Most Popular Apartment Amenities List

When it comes to the best apartment amenities, what’s popular in 2017 may surprise you. According to Apartment Guide research, many of those searching for an apartment tend to focus on individual apartment features rather than community features. However, many apartment hunters weigh community features at approximately the same level of importance as how many bedrooms they’re looking for, so community features matter.  Those who want community features, however, tend to weigh them as highly as features of each apartment, so community amenities really matter as well.

apartment amenities list
Data based on Apartmentguide.com searches in June 2017

According to our data, apartment renters love their pets with most of the apartment searches looking for either pet friendly communities or apartments that allow pets. Being able to do the laundry also ranks supreme, with an in-unit washer and dryer at the top of the wish list for many renters. Additionally, keeping cool is also a big concern for renters, with many looking for air conditioning or a community pool as an amenity.

You’re ready to start your search for a new apartment. You’ve selected the neighborhoods you like and made a budget so you know what you can afford. Now it’s time to narrow down your search by determining which apartment amenities you might need.

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As a recap, here’s what recent ApartmentGuide searches show as the most popular amenities:

The Most Popular Apartment Amenities in 2017

  1. In-unit washer and dryer
  2. Air conditioning
  3. Pets allowed
  4. Furnished apartments
  5. Dishwasher
  6. Washer and dryer connections
  7. Some utilities included
  8. Balcony
  9. Cable ready
  10. All utilities included

 The Most Popular Community Amenities in 2017

  1. Pet friendly
  2. Garages
  3. Swimming pool
  4. High speed internet access
  5. Fitness Center
  6. Laundry Facility
  7. Covered Parking
  8. Gated Access
  9. Wireless internet access
  10. Access to public transportation

Growing in popularity

 These lists are never set in stone. What’s important now may not be in the future, and amenities we barely think about now become must-haves in the future. We took a look at some industry trends, and found these amenities, while not yet on this list, are on the way up.

  • More elaborate fitness centers: It’s not enough just to have weights and exercise machines. Everything from adding tennis or basketball courts to having full, complimentary yoga classes are becoming more common.
  • Bike-friendly amenities: More people are getting around on their bikes, so amenities such as bike storage and repair are becoming much more sought after by renters.
  • Online payments and maintenance: Do you really want to call the front office to get something fixed? Does anyone like writing checks for rent? Being able to handle these online is especially attractive to younger renters.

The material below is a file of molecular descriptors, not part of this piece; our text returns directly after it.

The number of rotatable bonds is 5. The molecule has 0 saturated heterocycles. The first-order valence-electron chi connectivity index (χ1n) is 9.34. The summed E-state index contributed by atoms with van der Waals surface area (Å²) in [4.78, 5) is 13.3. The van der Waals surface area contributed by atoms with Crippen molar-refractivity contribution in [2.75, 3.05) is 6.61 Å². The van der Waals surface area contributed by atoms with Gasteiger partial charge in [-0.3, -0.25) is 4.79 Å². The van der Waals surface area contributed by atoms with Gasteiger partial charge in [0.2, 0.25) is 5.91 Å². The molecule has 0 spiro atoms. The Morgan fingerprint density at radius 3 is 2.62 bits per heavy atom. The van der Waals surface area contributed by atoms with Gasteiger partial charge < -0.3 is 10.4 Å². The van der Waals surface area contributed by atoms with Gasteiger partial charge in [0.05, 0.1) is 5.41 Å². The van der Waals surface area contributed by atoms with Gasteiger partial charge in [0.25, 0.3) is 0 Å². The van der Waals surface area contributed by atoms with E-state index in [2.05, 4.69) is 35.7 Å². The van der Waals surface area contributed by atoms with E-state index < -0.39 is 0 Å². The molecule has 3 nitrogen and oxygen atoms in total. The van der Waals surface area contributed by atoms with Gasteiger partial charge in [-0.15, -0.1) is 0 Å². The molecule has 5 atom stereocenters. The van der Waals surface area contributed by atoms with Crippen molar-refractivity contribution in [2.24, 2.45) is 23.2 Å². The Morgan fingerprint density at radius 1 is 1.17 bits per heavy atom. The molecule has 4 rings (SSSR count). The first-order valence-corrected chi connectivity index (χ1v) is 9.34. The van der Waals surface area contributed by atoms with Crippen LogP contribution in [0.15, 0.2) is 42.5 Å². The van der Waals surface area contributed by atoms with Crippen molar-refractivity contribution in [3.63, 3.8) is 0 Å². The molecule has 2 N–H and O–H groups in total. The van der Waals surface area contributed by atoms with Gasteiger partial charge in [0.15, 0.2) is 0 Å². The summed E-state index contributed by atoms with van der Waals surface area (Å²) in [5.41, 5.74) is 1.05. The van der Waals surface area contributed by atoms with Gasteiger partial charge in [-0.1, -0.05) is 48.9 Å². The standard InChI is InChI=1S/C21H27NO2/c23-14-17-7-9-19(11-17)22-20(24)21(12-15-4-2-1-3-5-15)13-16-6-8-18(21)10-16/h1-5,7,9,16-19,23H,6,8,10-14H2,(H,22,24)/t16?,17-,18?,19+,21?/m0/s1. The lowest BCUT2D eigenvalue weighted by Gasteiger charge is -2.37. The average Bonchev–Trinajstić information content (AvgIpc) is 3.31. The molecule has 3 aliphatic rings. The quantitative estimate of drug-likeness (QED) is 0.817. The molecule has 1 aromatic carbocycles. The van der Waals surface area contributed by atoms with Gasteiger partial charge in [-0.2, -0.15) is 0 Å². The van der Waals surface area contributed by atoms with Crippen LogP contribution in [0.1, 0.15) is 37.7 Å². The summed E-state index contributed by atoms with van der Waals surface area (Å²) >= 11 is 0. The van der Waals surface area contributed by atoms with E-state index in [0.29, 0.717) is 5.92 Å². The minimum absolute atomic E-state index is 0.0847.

• Package lockers: We get far more packages than we used to – have you seen how many people buy everything through Amazon? – so having somewhere to keep them other than at your front door is incredibly attractive to renters.
  • Electric car charging stations: More electric cars means more people needing somewhere to plug them in overnight.
  • Hardwood floors: Not all the rising amenities are new things. Having your apartment look good on the inside is a strong desire, and carpet or tile just doesn’t do it for some people.

Related:  When to sign a lease

Video: Most popular words in apartment names 

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Apartment Checklist for Finding Your New Place

When searching for a home there are several items on your new apartment checklist. You need a certain number of bedrooms. It can’t be too far from work. You may need a dishwasher and washer dryer hookups. The necessities you need can easily be researched, and a property manager can help you find a unit you like.

But what about less obvious factors? Questions like how well behaved are your new neighbors? Is it safe to go out at night? Is it too noisy or too bright for sleeping? There are many items that don’t pertain to the unit itself that need to go on your apartment checklist. ApartmentGuide walks you through them here.

What to look for in a neighborhood

There are a few things you need to see for yourself in a neighborhood.

What are the kids doing? Are they playing outside or hidden away during the summer? If you’re a social butterfly, you may prefer neighbors who share your social traits.

Is there a visible police activity? If you see the police patrolling your complex day and night, they are needed there. This should be a red flag.

Road maintenance

Are the roads filled with potholes, or are they maintained? Is there trash on the street? Does the city take good care of this neighborhood, and do the residents have pride in where they live? If you’re looking to live in an urban setting, you’re not as likely to see tree-lined streets, but you might think twice about an area that is visibly neglected.

Get to know the neighbors

Your property manager or landlord has a financial incentive to get you into the home. However, the neighbors are an impartial party. Talk with people in the apartment community before you take a tour. Ask the cashier at a nearby grocery or convenience store about the complex. Check with online sources, like Next Door. This will provide you with outside opinions of the neighborhood (and the management). If you hear something negative, be sure to ask when it happened. It may be old information.